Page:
The design of your residential landscape is something that you’ve given some thought to based on the overall look and aesthetics that it provides. However, have you thought about the drainage that may be needed as part of this design? The last thing that you want is water pooling up on your property near your home or structure. This can lead to foundational issues as well as ruin the look and use of your yard.
In this article, we’ll explore a few different ways that you can divert water from your house, so you don’t experience a problematic drainage issue. We’ll also cover some of the things that you should be watching out for that can help you diagnose a problem.
How to Tell If You Have Drainage Problems
It’s common for older properties to have drainage issues because of the settling that occurs over time. However, it’s not completely uncommon for new builds to have these issues as well. No matter the age of your home and landscaping, there should be things in place that can help prevent the pooling of water after a Tampa Bay thunderstorm. The hope is that you have some sort of sewer or runoff system that will address excess moisture. If not, a drainage problem is likely an issue.
Signs that you need to divert water from your house include:
- Large puddles that accumulate on your lawn or in your landscaping, but don’t dry up within a few hours after the rain stops
- Signs of flooding or mold in your crawlspace when it rains, or it is extremely wet outside
- Water seepage in your crawlspace where the foundation meets ground level
- Water pools on your driveway
- Cracks in the foundation
- Cracks that are growing over time
- Cracks or uneven settling on your patio
- Sagging floorboards
While these signs may appear as minor issues at first, they can worsen into larger problems. It’s best to address drainage issues as soon as you take notice of them.
Drainage Solutions for Diverting Water Away from Your House
Now it’s time to look at some of the ways that you can address water issues in your landscaping or on your residential property. Here are our five top options that work in many different scenarios.
1. Dry Stream Beds
Ultimately what you’re trying to do here is create a trough that is shallow, but provides a dedicated space for excess water to runoff. You can make this area decorative and keep it neat by lining it with boulders, small stones, and driftwood. Dry beds are very attractive and are often used simply for their aesthetic appeal even if pooling water isn’t present.
2. Rain Gardens
Rain gardens are attractive and can also be customized to accommodate your needs as well as the aesthetics of your yard. You can shape a rain garden any way that you like, creating small curves, large, pooled areas, and even sloped areas. The bed of the rain garden will be comprised of sand and compost which promotes a quick absorption of any water that presents itself. Decorative rocks are usually installed on top. Some homeowners put plants and groundcover in these areas, which tend to grow nicely because of the moisture they receive.
3. Trench Drains
If you have a paved area that is experiencing water pooling, this concrete path will direct water away while acting as a filter for things like leaves or debris. Trench drains also come constructed—plain or decorated—as gutter-like structures that can be purchased at your local home improvement store, and discreetly installed on your property. They have a cover over them that allow water to flow through without blockages.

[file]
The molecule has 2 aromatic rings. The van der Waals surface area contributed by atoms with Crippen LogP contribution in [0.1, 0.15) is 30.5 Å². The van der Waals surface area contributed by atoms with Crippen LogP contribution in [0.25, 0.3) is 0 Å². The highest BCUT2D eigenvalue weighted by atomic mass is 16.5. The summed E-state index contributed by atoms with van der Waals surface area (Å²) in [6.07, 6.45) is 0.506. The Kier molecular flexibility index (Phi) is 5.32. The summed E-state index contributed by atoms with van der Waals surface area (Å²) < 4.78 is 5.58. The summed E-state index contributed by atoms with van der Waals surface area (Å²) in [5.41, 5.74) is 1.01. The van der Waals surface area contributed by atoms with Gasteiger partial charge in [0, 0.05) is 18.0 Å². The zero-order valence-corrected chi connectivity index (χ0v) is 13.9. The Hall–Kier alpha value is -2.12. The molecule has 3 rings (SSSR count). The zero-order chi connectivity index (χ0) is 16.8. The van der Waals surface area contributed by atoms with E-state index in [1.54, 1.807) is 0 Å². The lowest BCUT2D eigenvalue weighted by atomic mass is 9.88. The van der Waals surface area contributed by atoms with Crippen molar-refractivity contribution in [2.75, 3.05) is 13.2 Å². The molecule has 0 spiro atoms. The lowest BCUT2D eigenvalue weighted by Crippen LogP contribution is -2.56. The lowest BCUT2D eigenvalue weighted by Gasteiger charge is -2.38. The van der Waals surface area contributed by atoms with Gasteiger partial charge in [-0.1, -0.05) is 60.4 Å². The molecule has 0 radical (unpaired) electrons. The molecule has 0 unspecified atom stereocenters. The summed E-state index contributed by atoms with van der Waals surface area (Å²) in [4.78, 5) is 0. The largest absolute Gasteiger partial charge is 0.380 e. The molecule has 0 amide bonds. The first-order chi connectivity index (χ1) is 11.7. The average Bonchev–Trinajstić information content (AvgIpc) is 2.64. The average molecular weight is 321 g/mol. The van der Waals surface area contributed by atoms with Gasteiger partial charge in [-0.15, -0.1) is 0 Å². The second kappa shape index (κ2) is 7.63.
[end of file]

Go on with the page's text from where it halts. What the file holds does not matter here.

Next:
3. Dry Wells
Dry wells are covered areas that have porous walls that allow water to pass through and move it further away underground. This is a common solution when pooling is an issue near basements or driveways.
4. French Drains
French drains are a bit more involved but very effective, especially if you’re experiencing water in your basement. These perforated pipes will move water in a set direction. Gravel will line the area to help provide natural filtration and direct water flow. This is perfect when you need some sort of additional drainage installed but you don’t want an open ditch area.
There are essentially two different types of water drainage issues that can exist on a property, but they both benefit from any of the fixes that we addressed above.
Different Kinds of Water Issues
Surface water accumulation occurs when excess water collects in large areas of your lawn, in your landscaping, or on your driveway. Unfortunately, it will remain and likely cause damage unless it is removed. That’s where our top five drainage solutions come in.
Aside from the water that is accumulating on the surface of your property, there is sub-surface water that collects underground and gets trapped in pockets. This can be a dangerous situation when the ground temperature fluctuates. This water can freeze when it gets cold, resulting in expansion. When this expansion takes place, damage can occur to your yard, landscaping, or even home. Expansion under your patio or driveway can lead to cracks and heaving at the surface. Fortunately, even the inland areas of Tampa Bay don’t experience long enough freezes for this to be a problem. The effects caused by the subtle shifts in our sub-surface water temperatures are yet known.
Design your yard so you have more advanced drainage solutions by contacting us here at Professor Green Thumb. You can give us a call at (727) 417-3311 from Monday through Friday, and we’ll address any drainage issues that you may have occurring at your house. We look forward to working with you.